Warning that £13m reserves could have to be used to cope with pressures on Norfolk social services
- Credit: Archant
Pressures on services to help the most vulnerable adults in Norfolk are so great that providing them is likely to mean multi-million pound reserves are used up within three years.
Councillors have been warned that some £13m held in Norfolk County Council's reserves could have to be whittled away by 2017 to provide adult social services.
That sparked concern from members of the council's adult social services committee at today's meeting.
Conservative councillor Margaret Somerville said she feared the council was reduced to 'crisis management' while fellow Tory Cliff Jordan said the authority was heading into 'deep trouble'.
The meeting heard how the authority was forecast to have overspent by almost £4m on buying care for older people, the bulk of which was for residential care, while some savings outlined in the Big Conversation - a package of cuts launched in 2010 - had yet to be achieved.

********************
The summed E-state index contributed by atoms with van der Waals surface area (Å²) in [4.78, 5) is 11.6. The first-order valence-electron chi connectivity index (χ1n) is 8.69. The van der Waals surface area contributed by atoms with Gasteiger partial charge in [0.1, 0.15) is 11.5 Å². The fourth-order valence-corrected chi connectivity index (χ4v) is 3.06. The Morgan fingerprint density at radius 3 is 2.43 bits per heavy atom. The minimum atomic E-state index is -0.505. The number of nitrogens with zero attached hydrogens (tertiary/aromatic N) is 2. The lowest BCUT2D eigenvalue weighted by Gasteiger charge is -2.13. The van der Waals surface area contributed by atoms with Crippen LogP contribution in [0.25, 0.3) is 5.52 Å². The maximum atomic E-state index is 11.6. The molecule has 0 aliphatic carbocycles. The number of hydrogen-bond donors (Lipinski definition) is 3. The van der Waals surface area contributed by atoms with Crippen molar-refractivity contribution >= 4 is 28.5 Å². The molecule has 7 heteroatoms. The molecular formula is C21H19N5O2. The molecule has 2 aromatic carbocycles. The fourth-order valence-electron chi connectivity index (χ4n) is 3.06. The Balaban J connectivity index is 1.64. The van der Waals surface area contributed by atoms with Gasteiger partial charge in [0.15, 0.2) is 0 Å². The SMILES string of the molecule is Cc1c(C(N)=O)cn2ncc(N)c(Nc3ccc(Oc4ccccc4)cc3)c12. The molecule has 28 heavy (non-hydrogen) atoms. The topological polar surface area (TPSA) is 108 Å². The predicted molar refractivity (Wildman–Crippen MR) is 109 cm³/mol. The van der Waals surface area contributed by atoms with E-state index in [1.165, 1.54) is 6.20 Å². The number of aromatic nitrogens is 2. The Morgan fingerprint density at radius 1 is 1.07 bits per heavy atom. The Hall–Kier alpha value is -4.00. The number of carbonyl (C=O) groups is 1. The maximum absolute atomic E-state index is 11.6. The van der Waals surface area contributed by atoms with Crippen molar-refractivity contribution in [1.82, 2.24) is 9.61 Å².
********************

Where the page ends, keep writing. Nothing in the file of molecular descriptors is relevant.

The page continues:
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Harold Bodmer, director of adult social services, said a debate was needed over whether the NHS should invest more in prevention, to stop people ending up in hospital in the longer term.
He said: 'This reflects a budget which has always been under huge pressure and we have made significant savings of some £70m in recent years.
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'By working more closely with the NHS, our objective is to get them to invest much more in social care.
'They, and we, know that keeps people out of hospital.
'I think that is the way we will have to go to make social care sustainable.'
The committee also heard warnings from the council's interim finance director Peter Timmins that the authority was heading into 'shark infested waters' due to further funding pressures.
Liberal Democrat councillor Brian Watkins said: 'It's an extremely gloomy outlook. I think this is a case of things can only get worse.
'We are going to have austerity for many years to come and are going to have to make bold decisions about our priorities as government money is reduced.'
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